E-procurement compliance low — ADB
By Roderick T. dela Cruz
Government agencies have yet to comply with a law passed in 2003 that required them to publish contract awards on the Internet.
“Since the Philippine Government Electronic Procurement System was first implemented in 2006, compliance with the publication of procurement notices has been high, but the requirement to publish contract awards as well has still to be fully complied with,” the Asian Development Bank said in a technical report.
The bank has recently approved a $600,000 technical assistance grant to help finance the strengthening of the Philippine Government Electronic Procurement System.
“End users also need regular training. Despite having unlimited access to the system. not all government agencies use it,” the report added.
In January 2003, Congress passed Republic Act No. 9184, or the Government Procurement Reform Act, which replaced more than 100 laws, rules, and regulations on government procurement.
The law provided for the modernization, standardization, and regulation of the procurement activities of the government. It was designed to streamline the Philippine procurement system and reduce opportunities for graft and corruption, harmonize the system with international standards and practices and promote transparency, competitiveness, streamlined procurement, accountability and public monitoring.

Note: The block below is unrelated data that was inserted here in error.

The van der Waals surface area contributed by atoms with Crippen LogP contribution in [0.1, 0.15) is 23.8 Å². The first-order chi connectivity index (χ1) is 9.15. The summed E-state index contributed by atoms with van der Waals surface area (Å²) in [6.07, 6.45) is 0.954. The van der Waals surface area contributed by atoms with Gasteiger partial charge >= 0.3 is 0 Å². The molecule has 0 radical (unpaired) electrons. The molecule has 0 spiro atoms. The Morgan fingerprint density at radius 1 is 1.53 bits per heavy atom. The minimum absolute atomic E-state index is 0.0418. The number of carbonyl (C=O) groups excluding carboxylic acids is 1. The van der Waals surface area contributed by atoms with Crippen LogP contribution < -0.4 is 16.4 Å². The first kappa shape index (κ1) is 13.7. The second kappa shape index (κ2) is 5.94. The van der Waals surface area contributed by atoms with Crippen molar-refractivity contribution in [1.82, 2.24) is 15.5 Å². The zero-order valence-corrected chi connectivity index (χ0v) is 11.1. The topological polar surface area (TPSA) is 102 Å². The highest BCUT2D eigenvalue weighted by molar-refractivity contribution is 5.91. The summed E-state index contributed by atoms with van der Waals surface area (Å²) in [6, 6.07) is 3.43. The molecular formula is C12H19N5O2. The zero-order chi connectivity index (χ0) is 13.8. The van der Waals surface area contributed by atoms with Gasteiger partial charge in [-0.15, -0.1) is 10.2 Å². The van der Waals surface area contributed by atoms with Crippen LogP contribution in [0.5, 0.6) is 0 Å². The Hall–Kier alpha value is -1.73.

A recent review of the pilot use of the system for official development assistance projects found that agencies register and post notices more to comply with the implementing rules and regulations of the law, rather than to use the system in their procurement.
“Published bid notices sometimes provide insufficient information and instructions to prospective suppliers about the items being procured, or insufficient online access to the bid documents,” the report said.
The ADB also noted that while the system was designed to provide information about procurement opportunities and contract awards, it did not cover bidding and had no payment facility.
“Thus, the current functionality falls short of addressing the efficiency and economy objectives of public procurement,” it said.
The president of ADB approved the provision of technical assistance amounting to $600,000 to improve the system. The technical assistance will cost $800,000, of which the remaining $200,000 will be shouldered by the Philippine government.